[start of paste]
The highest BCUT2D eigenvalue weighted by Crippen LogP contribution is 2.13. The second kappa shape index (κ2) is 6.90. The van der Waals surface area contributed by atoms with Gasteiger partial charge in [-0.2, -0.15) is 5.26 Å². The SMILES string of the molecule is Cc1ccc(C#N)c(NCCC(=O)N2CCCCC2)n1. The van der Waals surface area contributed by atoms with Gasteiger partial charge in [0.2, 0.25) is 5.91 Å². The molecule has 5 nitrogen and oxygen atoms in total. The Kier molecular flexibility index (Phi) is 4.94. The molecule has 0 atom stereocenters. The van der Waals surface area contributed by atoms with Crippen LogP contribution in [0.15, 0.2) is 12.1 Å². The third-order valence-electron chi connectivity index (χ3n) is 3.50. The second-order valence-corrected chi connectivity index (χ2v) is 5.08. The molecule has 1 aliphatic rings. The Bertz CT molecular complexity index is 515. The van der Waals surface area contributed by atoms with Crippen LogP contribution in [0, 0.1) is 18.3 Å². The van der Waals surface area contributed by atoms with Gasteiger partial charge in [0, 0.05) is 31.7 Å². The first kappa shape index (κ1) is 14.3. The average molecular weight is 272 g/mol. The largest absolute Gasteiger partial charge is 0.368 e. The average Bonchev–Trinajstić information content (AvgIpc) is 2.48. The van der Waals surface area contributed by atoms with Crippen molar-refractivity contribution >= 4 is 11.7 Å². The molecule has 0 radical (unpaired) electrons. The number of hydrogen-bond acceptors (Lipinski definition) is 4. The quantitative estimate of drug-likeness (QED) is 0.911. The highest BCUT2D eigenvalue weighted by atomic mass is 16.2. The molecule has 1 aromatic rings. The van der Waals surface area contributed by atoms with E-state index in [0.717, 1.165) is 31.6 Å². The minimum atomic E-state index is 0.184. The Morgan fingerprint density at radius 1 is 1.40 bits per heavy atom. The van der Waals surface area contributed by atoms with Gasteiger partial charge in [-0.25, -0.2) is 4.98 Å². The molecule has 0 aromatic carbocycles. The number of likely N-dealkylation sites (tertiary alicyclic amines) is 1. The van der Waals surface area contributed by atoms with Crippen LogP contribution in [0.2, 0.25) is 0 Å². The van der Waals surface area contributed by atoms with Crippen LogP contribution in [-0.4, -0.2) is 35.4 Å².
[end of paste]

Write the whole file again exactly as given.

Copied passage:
The highest BCUT2D eigenvalue weighted by Crippen LogP contribution is 2.13. The second kappa shape index (κ2) is 6.90. The van der Waals surface area contributed by atoms with Gasteiger partial charge in [-0.2, -0.15) is 5.26 Å². The SMILES string of the molecule is Cc1ccc(C#N)c(NCCC(=O)N2CCCCC2)n1. The van der Waals surface area contributed by atoms with Gasteiger partial charge in [0.2, 0.25) is 5.91 Å². The molecule has 5 nitrogen and oxygen atoms in total. The Kier molecular flexibility index (Phi) is 4.94. The molecule has 0 atom stereocenters. The van der Waals surface area contributed by atoms with Crippen LogP contribution in [0.15, 0.2) is 12.1 Å². The third-order valence-electron chi connectivity index (χ3n) is 3.50. The second-order valence-corrected chi connectivity index (χ2v) is 5.08. The molecule has 1 aliphatic rings. The Bertz CT molecular complexity index is 515. The van der Waals surface area contributed by atoms with Crippen LogP contribution in [0, 0.1) is 18.3 Å². The van der Waals surface area contributed by atoms with Gasteiger partial charge in [0, 0.05) is 31.7 Å². The first kappa shape index (κ1) is 14.3. The average molecular weight is 272 g/mol. The largest absolute Gasteiger partial charge is 0.368 e. The average Bonchev–Trinajstić information content (AvgIpc) is 2.48. The van der Waals surface area contributed by atoms with Crippen molar-refractivity contribution >= 4 is 11.7 Å². The molecule has 0 radical (unpaired) electrons. The number of hydrogen-bond acceptors (Lipinski definition) is 4. The quantitative estimate of drug-likeness (QED) is 0.911. The highest BCUT2D eigenvalue weighted by atomic mass is 16.2. The molecule has 1 aromatic rings. The van der Waals surface area contributed by atoms with E-state index in [0.717, 1.165) is 31.6 Å². The minimum atomic E-state index is 0.184. The Morgan fingerprint density at radius 1 is 1.40 bits per heavy atom. The van der Waals surface area contributed by atoms with Gasteiger partial charge in [-0.25, -0.2) is 4.98 Å². The molecule has 0 aromatic carbocycles. The number of likely N-dealkylation sites (tertiary alicyclic amines) is 1. The van der Waals surface area contributed by atoms with Crippen LogP contribution in [0.2, 0.25) is 0 Å². The van der Waals surface area contributed by atoms with Crippen LogP contribution in [-0.4, -0.2) is 35.4 Å².